Head DesignerArchitects m3 Ltd, Janne Pihlajaniemi, Architect M.Sc. SAFA
Sami Cultural Centre Sajos is located in northern part of Finnish Lappland, in village of Inari, on the southern bank of river Juutua. Sajos is the centre of culture and administration for the Sámi, the only indigenous people in European Union.
On site plan the cultural centre is formed roughly as a cross, creating different yards facing natural or man-made attractions in the vincinity and connecting the building to it's environment. Shape is carefully plotted to avoid harming old trees on the plot, as they grow very slowly on the latitudes of Inari.
Different functions are packed on their respective wings, leaving a large, flowing space as a lobby in the middle, strongly characterised by the large, round volumes of the parliament hall and the auditorium. There are eight distinct organizations at work in the building, and a considerable number of different functions as well: There is the Sámi parliament hall and an acoustically flexible auditorium capable of housing cinema as well as acoustical concerts and boasting interpretation facilities, a multipurpose hall, meeting rooms, restaurant, library, archives, audio-video studio and editing facilities, classrooms and offices.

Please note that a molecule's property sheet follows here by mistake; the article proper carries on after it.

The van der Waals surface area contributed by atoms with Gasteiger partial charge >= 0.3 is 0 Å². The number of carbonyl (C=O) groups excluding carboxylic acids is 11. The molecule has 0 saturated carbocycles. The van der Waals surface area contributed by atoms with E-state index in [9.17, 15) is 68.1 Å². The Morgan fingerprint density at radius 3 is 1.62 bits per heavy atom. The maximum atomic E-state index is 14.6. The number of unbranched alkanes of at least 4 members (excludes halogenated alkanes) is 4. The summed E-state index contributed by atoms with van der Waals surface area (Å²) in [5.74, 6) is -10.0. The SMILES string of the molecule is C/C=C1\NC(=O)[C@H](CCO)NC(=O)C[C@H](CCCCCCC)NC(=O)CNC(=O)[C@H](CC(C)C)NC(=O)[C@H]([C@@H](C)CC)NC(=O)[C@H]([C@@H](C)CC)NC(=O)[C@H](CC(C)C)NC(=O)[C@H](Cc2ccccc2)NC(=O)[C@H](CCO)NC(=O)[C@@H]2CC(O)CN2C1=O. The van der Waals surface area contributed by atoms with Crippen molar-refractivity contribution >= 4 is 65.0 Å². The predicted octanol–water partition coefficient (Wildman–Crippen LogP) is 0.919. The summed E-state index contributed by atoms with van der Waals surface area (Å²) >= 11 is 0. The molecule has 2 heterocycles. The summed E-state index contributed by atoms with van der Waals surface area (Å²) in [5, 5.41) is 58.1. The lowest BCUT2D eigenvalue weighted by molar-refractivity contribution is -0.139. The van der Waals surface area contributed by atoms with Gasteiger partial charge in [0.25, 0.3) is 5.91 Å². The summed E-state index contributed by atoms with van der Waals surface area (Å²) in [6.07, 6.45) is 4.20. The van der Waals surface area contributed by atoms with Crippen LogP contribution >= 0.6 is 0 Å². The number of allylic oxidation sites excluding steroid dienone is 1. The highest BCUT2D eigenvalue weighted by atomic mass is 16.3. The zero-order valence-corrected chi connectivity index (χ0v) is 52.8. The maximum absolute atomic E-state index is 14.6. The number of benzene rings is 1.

The load-bearing structure is mainly concrete cast in-situ to facilitate reasonably complex geometry. Thermal insulation exceeds the rigorous Finnish standards. To compensate for the remote location and large wood surfaces.the building has a water-mist sprinkler system.
Plentiful use of wood was an easy choice for a building seeking to express Sámi culture. The facade is defined by massive, full-height vertical planks aligned to eavesline. They give the building monolitic character or varying degrees of transparency and detail depending on the angle one views the facades in. Behind the planks the facade is clad in vertical boards and glass. All timber in the facade is spruce, treated with iron sulfate.
In the buildings interior wood also has a great role in creating the atmosphere. The high, smoothly curving walls of auditorium and parliament hall are clad in horizontal, specially selected and treated pine boards to give them a luxurious feel of a handcraft object or maybe a musical instrument. They are in contrast to the buildings rough and unfinished exterior. Seen from inside the parliament hall and auditorium have their visually and acoustically distinct characters.